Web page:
The setting looks fit for a Belmont to whip through, all dappled woods and moonlit towns, with the odd dungeon tossed in for good measure. The art director, Johan Wahlbäck, favours an exaggerated style for characters – cartoon curves and sharply penned frowns – but more traditional fantasy trappings. At a glance, the vistas are so well trodden by the genre that they threaten to wither and crumble into tropes. Look closer, though (by zooming the camera inwards), and you notice the details: the clawing fogs and feathery sunlight, the rustle of copper trees. There is a transfusion of richness into the familiar that charms the eye. Naturally, there is also plenty of nastiness on display. I was creeped out by the furry scuttle of the enormous spider-like creatures in the forests, and you need no convincing to pick up a sword.

Your enemies, many of them wielding noxious magics, put up a fierce fight. Fiercer still is the tonnage of options at your disposal, and the game’s most daunting opponent is the arcana of its menus. The battle at the unbeating heart of V Rising is that between complication and ease: the formal furniture of the ARPG, ornate and densely stacked, versus the uncluttered kicks of the vampire fantasy. The sigh that seeps out as you squint into a grid of armour and ingredients, against the rush of morphing into a wolf, the better to bound through the vales in a blur of grey pelt. If you have a weakness for bloodsuckers, this may draw you into the genre in much the same way that Pokémon Red delivered the JRPG in capsule form – coaxing the uninitiated through the labours of levelling, and the slog of the long grind, with sheer cuteness and the compulsion to grab a full muster of critters.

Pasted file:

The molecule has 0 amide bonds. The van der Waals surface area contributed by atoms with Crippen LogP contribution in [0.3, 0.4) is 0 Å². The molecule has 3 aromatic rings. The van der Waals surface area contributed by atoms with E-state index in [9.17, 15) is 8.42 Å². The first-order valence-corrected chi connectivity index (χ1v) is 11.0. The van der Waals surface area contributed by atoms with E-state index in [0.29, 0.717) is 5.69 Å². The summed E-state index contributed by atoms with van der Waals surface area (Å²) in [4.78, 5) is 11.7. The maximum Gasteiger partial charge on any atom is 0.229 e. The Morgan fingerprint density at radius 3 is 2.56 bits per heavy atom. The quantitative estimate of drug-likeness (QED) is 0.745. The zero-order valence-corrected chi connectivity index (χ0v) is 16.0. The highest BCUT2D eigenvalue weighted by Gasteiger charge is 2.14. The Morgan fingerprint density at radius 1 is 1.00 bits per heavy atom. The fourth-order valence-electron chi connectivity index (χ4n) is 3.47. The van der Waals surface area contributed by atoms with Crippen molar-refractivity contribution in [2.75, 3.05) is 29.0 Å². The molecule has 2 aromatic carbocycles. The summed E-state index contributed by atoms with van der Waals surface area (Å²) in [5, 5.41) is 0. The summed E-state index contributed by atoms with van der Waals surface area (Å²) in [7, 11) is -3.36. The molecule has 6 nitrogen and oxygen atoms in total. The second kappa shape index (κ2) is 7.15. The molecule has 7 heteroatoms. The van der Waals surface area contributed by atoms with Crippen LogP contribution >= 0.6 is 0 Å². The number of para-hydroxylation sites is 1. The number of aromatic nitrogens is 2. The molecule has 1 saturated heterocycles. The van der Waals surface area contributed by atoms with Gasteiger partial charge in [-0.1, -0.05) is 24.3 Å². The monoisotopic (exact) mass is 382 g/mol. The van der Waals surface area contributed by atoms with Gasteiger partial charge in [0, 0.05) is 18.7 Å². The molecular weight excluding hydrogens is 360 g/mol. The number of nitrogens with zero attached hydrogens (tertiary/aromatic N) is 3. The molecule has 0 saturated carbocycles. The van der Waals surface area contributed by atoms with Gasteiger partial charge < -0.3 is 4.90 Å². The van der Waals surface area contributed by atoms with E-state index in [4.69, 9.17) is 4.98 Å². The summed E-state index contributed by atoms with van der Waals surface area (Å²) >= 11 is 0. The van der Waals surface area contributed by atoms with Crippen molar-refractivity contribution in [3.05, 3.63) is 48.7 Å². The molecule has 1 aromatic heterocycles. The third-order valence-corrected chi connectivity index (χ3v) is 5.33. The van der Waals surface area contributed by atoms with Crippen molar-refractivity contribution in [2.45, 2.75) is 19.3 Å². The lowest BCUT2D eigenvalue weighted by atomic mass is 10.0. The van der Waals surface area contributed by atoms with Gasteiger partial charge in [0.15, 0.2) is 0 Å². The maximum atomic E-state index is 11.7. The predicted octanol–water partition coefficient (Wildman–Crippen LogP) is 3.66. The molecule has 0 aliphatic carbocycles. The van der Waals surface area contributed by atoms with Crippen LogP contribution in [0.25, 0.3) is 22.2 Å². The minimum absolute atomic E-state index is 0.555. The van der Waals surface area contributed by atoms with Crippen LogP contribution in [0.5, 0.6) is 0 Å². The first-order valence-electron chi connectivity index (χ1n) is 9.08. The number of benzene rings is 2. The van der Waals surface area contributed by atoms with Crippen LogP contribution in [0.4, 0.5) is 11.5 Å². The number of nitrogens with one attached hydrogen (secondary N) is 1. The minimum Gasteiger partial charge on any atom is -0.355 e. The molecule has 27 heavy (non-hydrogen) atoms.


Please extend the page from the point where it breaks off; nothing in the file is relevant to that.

V Rising screenshot

Whether you can stomach learning about blood types, or you wish to wade into PvP servers and suck in front of your fellow-vamps, there is enough in V Rising to keep you invested. Granted, there isn’t much of a story; Stunlock presumably hopes that the experience is thickly brewed and sufficiently broken up into various nocturnal pursuits that it will generate its own narrative thrust. The combat alone isn’t strong enough, but its simple hack-and-slash texture is laced with a blend of satisfying violence and black magics. If it never truly nourishes, it shines in short bursts. I plan to pick away at it over the months – a sip here and there, an enemy camp conquered, a quest polished off. Its greatest coup, for me and likely others, is its power to pull you into a routine you hadn’t anticipated. I took one look at Hades, with its tiers and boons and myriad complications, and it all looked Greek to me. V Rising, however, proves that no matter how long you have shunned a certain kind of game, it’s never too late. You are never too long in the tooth.

Game: V Rising
Platform: PC, (PlayStation 5 TBC)
Developer: Stunlock Studios
Publisher: Stunlock Studios, Tencent
Release Date: May 17, 2022

V Rising review

V Rising
4 5 0 1
V Rising stands out as a rich vampire role-playing game, and proves that the ARPG genre's busywork is much easier to swallow when wrapped in a good fantasy.
V Rising stands out as a rich vampire role-playing game, and proves that the ARPG genre's busywork is much easier to swallow when wrapped in a good fantasy.
4.0 rating
Total Score